That's a thought...what do I need to do to my bike to make it legal in Holland?
mudgaurds, breaks (duh:p), light (front and rear), reflector on the back(so when you shine light on it, it shows up as something red). And on the rear mudgaurd starting from the low rear part 30 cm long white (so it is noticed easily).
Atleast thats what i got told, police would just want you to have light mostly and bike according to the rules (only two besides eachother, etc).
 

Tom

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I used to cycle to college and back (14 mile round trip) on my racing bike. I became massively fit (sadly no more), and had bags of energy. I had a few mishaps, so I would recommend buying a hybrid bike. They're like cut down mountain bikes, no suspension (you don't need it on the road), thinner tyres (lets you go faster), and generally more robust than a racing bike.

If its speed you want, get a racer. Get a nice stiff frame, and you'll be amazed how responsive it is to your pedal input.
 

Will

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Driwen said:
mudgaurds, breaks (duh:p), light (front and rear), reflector on the back(so when you shine light on it, it shows up as something red). And on the rear mudgaurd starting from the low rear part 30 cm long white (so it is noticed easily).
Atleast thats what i got told, police would just want you to have light mostly and bike according to the rules (only two besides eachother, etc).
Legal requirement for mudguards? That's about the only difference from here. I have crud catchers*, I'm sure they won't pull me over for having them instead.

*Plastic MTB-style mudguards, attached to the seatpost.
 

jaba

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Yeah I want some kind of light frame with thin tyres so I can go faster than if I had big fat tyres, there is no chance of me going off road with it so I think racer/hybrid thing is the way forward...hmm, now to find some money! ;)
 

Doomy

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Got myself a GT Avalanche 1.0 for just shy of £500. I actuall enjoy going work now.

Xavier. My Shimano disc brakes are absolutely brilliant so i dont know why you dont like them. My bike also has a 28 Speed Deore groupset (full) and Rock SHox Judy TT's which are fairly decent. In fact, the best sub £500 i ever spent.
 

Chameleon

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Xavier said:
As to buying an MTB, I'd recommend getting a rockhopper hardtail (none of that crappeh rear suspension, on bikes below a grand it's a total waste of time) - avoid disc brakes, look for LX components or thereabouts.
Totally agree there. Rockhopper is a lovely bike, great components if you avoid disk brakes (they will compromise on other more important things) and greater value for money over the pro models imo. Don't go for mtb unless you plan to use it off road though, I don't see any point.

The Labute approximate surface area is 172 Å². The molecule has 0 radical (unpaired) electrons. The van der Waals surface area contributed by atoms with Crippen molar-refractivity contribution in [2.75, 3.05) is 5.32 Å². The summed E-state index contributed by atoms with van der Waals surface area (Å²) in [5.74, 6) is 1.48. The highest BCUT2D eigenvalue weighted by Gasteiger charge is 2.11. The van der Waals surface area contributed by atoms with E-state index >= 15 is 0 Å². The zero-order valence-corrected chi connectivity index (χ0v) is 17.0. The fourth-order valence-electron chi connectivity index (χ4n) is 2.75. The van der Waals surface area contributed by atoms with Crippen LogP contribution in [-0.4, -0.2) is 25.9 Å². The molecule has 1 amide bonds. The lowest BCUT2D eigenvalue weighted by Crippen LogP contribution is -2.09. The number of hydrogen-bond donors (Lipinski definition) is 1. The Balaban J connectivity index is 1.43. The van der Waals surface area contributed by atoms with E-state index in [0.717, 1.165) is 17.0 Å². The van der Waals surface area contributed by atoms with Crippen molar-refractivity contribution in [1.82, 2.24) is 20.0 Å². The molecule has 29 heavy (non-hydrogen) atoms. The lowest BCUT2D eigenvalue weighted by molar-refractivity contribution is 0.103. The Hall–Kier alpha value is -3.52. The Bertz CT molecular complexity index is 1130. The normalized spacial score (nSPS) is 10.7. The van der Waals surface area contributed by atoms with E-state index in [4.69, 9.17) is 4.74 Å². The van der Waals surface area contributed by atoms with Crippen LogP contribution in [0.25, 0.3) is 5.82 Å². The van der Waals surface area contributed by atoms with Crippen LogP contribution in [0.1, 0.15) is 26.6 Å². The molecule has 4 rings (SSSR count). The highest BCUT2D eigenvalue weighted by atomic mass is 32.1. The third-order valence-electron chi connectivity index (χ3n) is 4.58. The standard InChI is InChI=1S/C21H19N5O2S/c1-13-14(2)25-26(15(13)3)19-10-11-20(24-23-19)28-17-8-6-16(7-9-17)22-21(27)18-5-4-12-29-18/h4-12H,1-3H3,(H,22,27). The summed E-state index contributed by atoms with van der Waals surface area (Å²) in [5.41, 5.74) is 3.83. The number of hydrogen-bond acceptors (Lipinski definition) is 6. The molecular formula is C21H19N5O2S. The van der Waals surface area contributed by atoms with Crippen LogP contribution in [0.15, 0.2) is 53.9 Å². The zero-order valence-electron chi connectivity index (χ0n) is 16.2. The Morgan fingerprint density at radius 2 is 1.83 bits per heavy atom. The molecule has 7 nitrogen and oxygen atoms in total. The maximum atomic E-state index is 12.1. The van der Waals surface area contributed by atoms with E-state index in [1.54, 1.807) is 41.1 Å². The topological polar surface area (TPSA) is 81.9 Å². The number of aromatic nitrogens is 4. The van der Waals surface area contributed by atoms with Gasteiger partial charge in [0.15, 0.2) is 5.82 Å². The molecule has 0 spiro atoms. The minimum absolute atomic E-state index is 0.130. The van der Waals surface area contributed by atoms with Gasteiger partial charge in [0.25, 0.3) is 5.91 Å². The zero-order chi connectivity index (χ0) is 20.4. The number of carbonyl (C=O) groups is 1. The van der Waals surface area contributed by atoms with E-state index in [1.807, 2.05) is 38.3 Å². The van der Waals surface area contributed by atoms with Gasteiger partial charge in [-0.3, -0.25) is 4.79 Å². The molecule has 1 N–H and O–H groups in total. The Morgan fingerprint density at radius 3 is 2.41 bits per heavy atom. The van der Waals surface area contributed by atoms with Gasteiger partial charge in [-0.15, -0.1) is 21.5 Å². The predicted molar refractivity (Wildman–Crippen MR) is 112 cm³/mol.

That's shitty Tom. I bought a brand new bike and got a puncture the first week. That alone pissed me off and it was only one nail and one hole!
 

Tom

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I wouldn't mind disc brakes on mine, getting a bit sick of massive pad wear in the winter. The noise from the rims is a pain too.
 

Xavier

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Yep, discs are a gimick in the lower groupsets and soak up investment which could be spent on other decent components.

Personally the chainset (everything from crank arms down to rear casette) are more important to me, my rockhopper has a UN-52 and LX throughout. It's both hardtail and hardnose which means zero suspension and a bloody live ride. My kevlar beaded IRC's (tyres:p)are only 1'95s but grip on the wettest of tarmac at the most obscene of cornering angles, without the slighest problem... there's more chance I'll come off the bike because a pedal grazes tarmac than my tyres losing traction. XT v-brakes are where it's at for road bikes anyhow, discs were designed to help offroaders stop on the spot even with with mud and crud all over their rims, and unless you spend your weekend plouging through 6inches of bog are a waste of moolah.

Until last summer my second bike, an offroader, was also a specialized - their Enduro FSR - they're lovely too and on that I did have discs, but proper ones, none of this wire pull nonsense, oil driven... so I know all about their benefits. Awesome to take onto the trails - especially by night with my BLT on the handlebars, but sodding horrible for that last mile home along the local roads.

Ugh, *me feels need to get back out on bike more*

Damn you, damn you all...

Hmm, Wilier 'rides' too ;) maybe I should start rounding up fellow two-wheeled Freddies and organise some kind of long-distance charity ride :D heh - any other masochists out there?

Xav
 

Tom

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I'd be up for that, but I need to lose about a stone before I consider it :) The muscle is still there, its just got insulation now :D
 

Xavier

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Tom said:
I wouldn't mind disc brakes on mine, getting a bit sick of massive pad wear in the winter. The noise from the rims is a pain too.
Decent aluminum rims and nice grippy LX or XT v-brakes won't squeak if set up right. Get nice long pads and they'll last for aaages too, as long as you use them properly. ;)
 

Xavier

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Tom said:
I'd be up for that, but I need to lose about a stone before I consider it :) The muscle is still there, its just got insulation now :D
I'll give you until June/July time - reckon we can organise a Freddython to the land of TdC? heh. Actually, better not just incase he asks us to sneak some of his 'product' back to the UK in our tyres.

Thoughts Will ;)?
 

Tom

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Xavier said:
Decent aluminum rims and nice grippy LX or XT v-brakes won't squeak if set up right. Get nice long pads and they'll last for aaages too, as long as you use them properly. ;)
They don't squeal at all, they brake fine, but when you get mud/dirt on them after cycling through big puddles etc, they make a noise not unlike the 7 riders of the apocalypse galloping through the sandpaper section of B&Q armed with cheese graters.